I received the following email from csaceliacs.org

The FDA has issued its proposed definition of “Gluten-Free” as required by the Food Allergen Labeling and Consumer Protection Act of 2004 (FALCPA).

This is YOUR opportunity to speak up. The proposed FDA definition for “Gluten-Free” is not simple. There are 95 pages in the docket. In summary, the proposed, voluntary use of the term “gluten-free”

* does not contain wheat, rye, barley or cross bred hybrids of these grains

* does not contain an ingredient derived from one of the above grains if use of that grain results in greater than 20 ppm gluten in the food

* does not contain 20 ppm or more of gluten

Concerning oats:

* all oats cannot be claimed to be “gluten-free”

* oats products with 20 ppm or greater of gluten cannot be claimed to be gluten-free

The FDA is seeking comments and scientific information from the public on the following points:

* appropriateness of 20 ppm gluten as the proposed threshold level as determined using an ELISA based method.

* effect the adoption of a lower threshold level would have on individuals with celiac disease and on industry

* scientific data or other information that addresses the question of whether the adoption of a lower threshold level would be of benefit to individuals with celiac disease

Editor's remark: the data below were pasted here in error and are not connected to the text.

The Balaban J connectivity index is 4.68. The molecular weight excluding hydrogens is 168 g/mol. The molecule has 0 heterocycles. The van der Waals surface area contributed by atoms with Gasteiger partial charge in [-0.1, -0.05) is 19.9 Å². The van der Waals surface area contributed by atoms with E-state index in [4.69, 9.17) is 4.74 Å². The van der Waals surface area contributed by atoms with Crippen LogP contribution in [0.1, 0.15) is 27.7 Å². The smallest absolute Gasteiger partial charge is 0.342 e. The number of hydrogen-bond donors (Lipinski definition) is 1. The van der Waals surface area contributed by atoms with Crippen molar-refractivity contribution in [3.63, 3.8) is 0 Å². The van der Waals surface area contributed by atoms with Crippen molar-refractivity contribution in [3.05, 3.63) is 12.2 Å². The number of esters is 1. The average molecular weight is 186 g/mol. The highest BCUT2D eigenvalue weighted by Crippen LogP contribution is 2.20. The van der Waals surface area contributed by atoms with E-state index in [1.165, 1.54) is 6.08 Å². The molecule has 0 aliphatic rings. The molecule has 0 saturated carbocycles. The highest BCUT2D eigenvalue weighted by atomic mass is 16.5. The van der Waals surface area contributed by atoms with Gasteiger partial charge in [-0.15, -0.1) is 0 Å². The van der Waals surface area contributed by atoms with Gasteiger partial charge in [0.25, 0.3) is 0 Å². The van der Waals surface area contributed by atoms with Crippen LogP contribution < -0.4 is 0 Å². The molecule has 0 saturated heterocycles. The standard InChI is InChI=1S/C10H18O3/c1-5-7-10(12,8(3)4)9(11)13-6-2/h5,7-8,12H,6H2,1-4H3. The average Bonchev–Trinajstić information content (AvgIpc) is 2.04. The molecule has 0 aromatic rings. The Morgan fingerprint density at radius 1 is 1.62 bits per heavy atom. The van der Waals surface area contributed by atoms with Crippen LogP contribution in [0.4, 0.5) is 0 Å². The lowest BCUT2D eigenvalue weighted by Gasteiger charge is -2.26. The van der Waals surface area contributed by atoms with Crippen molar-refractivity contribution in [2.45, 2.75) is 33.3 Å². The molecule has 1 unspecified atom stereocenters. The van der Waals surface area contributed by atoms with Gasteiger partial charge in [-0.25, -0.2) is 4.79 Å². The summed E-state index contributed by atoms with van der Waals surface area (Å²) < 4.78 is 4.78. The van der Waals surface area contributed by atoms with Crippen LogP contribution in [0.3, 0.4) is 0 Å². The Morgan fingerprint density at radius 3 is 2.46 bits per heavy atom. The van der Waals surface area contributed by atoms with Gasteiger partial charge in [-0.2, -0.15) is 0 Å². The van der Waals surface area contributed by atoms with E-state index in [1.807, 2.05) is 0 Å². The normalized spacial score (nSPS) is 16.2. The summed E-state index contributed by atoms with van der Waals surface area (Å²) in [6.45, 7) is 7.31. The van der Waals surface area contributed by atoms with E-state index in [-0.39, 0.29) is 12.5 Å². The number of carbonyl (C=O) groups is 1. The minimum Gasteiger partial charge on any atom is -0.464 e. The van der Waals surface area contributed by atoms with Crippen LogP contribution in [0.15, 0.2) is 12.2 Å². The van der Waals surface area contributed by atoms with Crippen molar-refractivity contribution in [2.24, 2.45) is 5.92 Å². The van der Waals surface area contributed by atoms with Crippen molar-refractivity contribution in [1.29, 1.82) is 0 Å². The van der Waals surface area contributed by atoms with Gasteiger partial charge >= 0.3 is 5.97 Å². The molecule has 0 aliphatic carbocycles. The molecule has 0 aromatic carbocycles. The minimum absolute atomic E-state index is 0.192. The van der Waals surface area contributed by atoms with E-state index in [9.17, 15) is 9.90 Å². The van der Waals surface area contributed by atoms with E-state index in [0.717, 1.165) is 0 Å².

* effect of a lower threshold level on the availability in the US of foods labeled gluten-free and whether that reduced availability could negatively impact individuals with celiac disease

* proposal to restrict the types of gluten-free labeling claims that can be made for oats

Comments will be accepted for 90 days beginning Jan. 23, 2007.

The site is http://www.fda.gov/OHRMS/DOCKETS/98f…79-npr0001.pdf or a direct link to the FDA docket can be accessed from the CSA website at www.csaceliacs.org.

Note, while this FDA definition uses the ppm limits to DEFINE the product, the CSA Recognition Seal schedules tests at 3 ppm to VERIFY that the Product, Process and Packaging are as “risk-free” as possible for eliminating Wheat, Barley, Rye and Oats, their crosses and their derivatives from the diet.

The entire docket is very thoughtful reading.